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Long-jailed former Philippine senator who fought drug crackdown is granted bail

Jailed former Senator Leila de Lima reacts after she goes out of the Muntinlupa City trial court on Monday, Nov. 13, 2023 in Muntinlupa, Philippines.
Aaron Favila
/
AP
Jailed former Senator Leila de Lima reacts after she goes out of the Muntinlupa City trial court on Monday, Nov. 13, 2023 in Muntinlupa, Philippines.

MANILA, Philippines — A Philippine court on Monday ordered the release on bail of a former senator jailed more than six years ago on drug charges she said were fabricated to muzzle her investigation of then-President Rodrigo Duterte's brutal crackdown on illegal drugs. Two other non-bailable drug cases against her have been dismissed.

The European Union Parliament, some American lawmakers and United Nations human rights experts have long demanded the release of Leila de Lima, who was detained as an opposition senator in February 2017 in what they say was political persecution by Duterte and his allies and a major blow to Philippine democracy.

Duterte, whose stormy six-year term ended in June last year, insisted on her guilt, saying that witnesses testified that she received payoffs from imprisoned drug lords.

Regional Trial Court Judge Gener Gito reversed an earlier decision Monday and granted de Lima's request for bail while being tried in a final drug case.

Dozens of de Lima's supporters cheered after the decision was announced by the court in suburban Muntinlupa city in the capital, where armed police escorts brought her from detention in a security convoy.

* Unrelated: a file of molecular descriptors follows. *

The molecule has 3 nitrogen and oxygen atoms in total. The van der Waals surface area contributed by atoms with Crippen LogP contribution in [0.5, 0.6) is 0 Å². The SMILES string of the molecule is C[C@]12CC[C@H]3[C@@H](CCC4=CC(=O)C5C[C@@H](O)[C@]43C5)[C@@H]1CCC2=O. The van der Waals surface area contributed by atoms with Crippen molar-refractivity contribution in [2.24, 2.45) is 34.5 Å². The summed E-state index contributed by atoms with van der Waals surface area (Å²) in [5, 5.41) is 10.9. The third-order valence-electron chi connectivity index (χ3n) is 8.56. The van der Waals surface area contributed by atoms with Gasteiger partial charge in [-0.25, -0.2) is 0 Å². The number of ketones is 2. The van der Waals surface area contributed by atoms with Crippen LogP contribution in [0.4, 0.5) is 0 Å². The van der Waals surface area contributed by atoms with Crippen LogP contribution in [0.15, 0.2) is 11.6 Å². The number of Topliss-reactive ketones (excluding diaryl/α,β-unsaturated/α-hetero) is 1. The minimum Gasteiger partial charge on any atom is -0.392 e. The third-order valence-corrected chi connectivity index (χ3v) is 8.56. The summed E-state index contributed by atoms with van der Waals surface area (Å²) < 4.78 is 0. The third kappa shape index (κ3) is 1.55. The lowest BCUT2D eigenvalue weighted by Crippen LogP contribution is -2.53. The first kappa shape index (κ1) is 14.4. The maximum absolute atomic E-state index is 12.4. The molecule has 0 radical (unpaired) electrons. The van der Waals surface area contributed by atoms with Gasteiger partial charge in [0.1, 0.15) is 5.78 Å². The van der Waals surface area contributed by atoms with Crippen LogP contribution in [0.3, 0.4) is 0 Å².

"It's really an indescribable feeling. I'm starting from zero the life that they tried to destroy," de Lima told The Associated Press shortly after her bail was approved. Lawyers said they hoped she could return home on Monday.

"It's a long human rights nightmare that has ended," Catholic priest Fr. Robert Reyes, a key de Lima supporter, said at the court. "But there is still a lot of work to do to exact accountability for what happened to her."

As the chief of the country's Commission on Human Rights in 2009, de Lima led an investigation into widespread killings of drug suspects under then-Mayor Duterte in southern Davao city. She failed to find any witnesses who were willing to testify publicly against the local leader. She then served as the country's justice secretary.

In 2016, Duterte won the presidency by a wide margin on an anti-crime platform and de Lima was elected to the Senate and pursued an investigation into his campaign against illegal drugs. Authorities moved early to build cases against her, obtaining testimonies from imprisoned drug lords, and then placed her under arrest.

According to police records, more than 6,000 mostly poor suspects were killed under Duterte's drug crackdown as president. Human rights groups say the death toll was considerably higher. The International Criminal Court has been investigating the killings in what an ICC prosecutor said could be a case of crimes against humanity.

Although isolated for years from the outside world in a maximum-security detention center in the main police headquarters in the capital, de Lima continued issuing hundreds of handwritten statements from detention as a senator, mostly her criticisms of Duterte's governance and thoughts on strengthening human rights.

De Lima ran for re-election to the Senate in May last year under the main opposition bloc but the trial court rejected her request to be allowed to campaign. She instead sent a life-size cutout image which allies displayed on the campaign trail, but she lost.

She blamed Duterte, who she said "demonized" her and subjected her to misogynistic attacks that she was unable to address from jail.

Calls for her immediate release mounted in October last year after she was taken hostage in a rampage by three Islamic State group-linked Muslim militants, who were killed by police guards in a failed attempt to escape from jail.

De Lima said one of the hostage-takers tied her hands and feet, blindfolded her and pressed a weapon in her chest and demanded access to journalists and a military aircraft to escape. The man threatened to kill her until he was gunned down by a police negotiator at close range, officials said.

Copyright 2023 NPR. To see more, visit https://www.npr.org.

The Associated Press